How much time do you have to do it?

    How much time do you have?

    When you do have to finish it by?

    When do you have to finish it?

    When does it have to be done?

    When do you have to get it done?

    How long do you have to do it?



    In how much time? - This is a possible short answer, but "In how much time have you to do the homework?" sounds awkward or clumsy at best. Never mind about its grammatical correctness. That's neither here nor there.

    The same goes for the following sentence: "In how much time have you got to do the homework?"

    I wouldn't recommend it as a good or applicable manner of expression here or there.

    Here are some other things you have to ask yourself: Am I going to tell ESL/EFL speakers to use this sentence? Is it practical? Is it good learning material? Is it worth it?

    I say "no" to those questions.
    Last edited by Steven D; 19-Mar-2005 at 06:32.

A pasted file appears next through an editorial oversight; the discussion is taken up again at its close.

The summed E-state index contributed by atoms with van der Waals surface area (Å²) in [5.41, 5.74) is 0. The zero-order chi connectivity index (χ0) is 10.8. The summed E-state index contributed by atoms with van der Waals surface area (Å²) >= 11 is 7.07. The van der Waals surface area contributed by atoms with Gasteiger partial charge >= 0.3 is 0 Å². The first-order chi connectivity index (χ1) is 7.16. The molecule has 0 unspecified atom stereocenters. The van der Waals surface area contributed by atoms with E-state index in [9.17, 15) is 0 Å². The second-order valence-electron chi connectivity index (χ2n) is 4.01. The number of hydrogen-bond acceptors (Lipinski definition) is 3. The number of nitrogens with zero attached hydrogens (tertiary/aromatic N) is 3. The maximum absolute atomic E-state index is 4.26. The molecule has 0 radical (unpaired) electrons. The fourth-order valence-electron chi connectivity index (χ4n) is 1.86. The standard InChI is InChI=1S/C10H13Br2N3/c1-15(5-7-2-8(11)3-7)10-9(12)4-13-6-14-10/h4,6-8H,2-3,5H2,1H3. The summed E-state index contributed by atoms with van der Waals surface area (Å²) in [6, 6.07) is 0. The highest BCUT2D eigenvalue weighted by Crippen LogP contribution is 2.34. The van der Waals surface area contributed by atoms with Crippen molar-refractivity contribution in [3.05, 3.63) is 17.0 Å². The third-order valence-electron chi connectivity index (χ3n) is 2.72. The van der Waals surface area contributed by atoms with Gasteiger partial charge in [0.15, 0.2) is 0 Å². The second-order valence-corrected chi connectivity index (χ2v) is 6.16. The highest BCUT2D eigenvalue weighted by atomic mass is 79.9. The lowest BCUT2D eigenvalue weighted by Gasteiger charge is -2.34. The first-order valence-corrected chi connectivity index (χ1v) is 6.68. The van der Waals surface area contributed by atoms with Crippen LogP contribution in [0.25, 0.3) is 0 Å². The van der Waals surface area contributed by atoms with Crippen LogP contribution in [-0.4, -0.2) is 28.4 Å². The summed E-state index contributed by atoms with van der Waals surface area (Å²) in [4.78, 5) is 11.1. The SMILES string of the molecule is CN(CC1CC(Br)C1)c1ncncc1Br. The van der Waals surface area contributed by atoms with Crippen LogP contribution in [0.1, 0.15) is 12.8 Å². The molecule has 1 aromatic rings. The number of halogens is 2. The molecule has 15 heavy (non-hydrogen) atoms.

6. tuangpi's Avatar

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    #6

    Re: "In how much time have you to do the homework?"

    Quote Originally Posted by M56
    No, I don't, Tuangpi. In the beginning I had no problem with it, but then some users criticised its syntax and meaning. Sure, the meaning can be ambiguous out of context - for, example, is "have" in the possessive form or is it the obligatory "have to do", but in context I think it would carry.

    It's now been around many forums and the result is that even native speakers are divided regarding the validity of the sentence.

    Here it works for me:

    Student 1: Damn! That was the teacher calling. I have to do the homework after all.

    Student 2: Bad news. In how much time?


    So why do posters say it isn't grammatical in the form below?

    Re: "In how much time have you to do the homework?"

    Why can't you simply ask like this:

    Student 2: Bad news. How much time is left for you?

    Student 1: 20 minutes. But I am not sure if I am gonna finish it in 20 minutes.


    I know you've your reason why you think the sentence you posted is correct. But it could also work in other ways, couldn't they?

    • Member Info
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    #7

    Re: "In how much time have you to do the homework?"

    It sounds better to me with the preposition at the end.

  7. Steven D's Avatar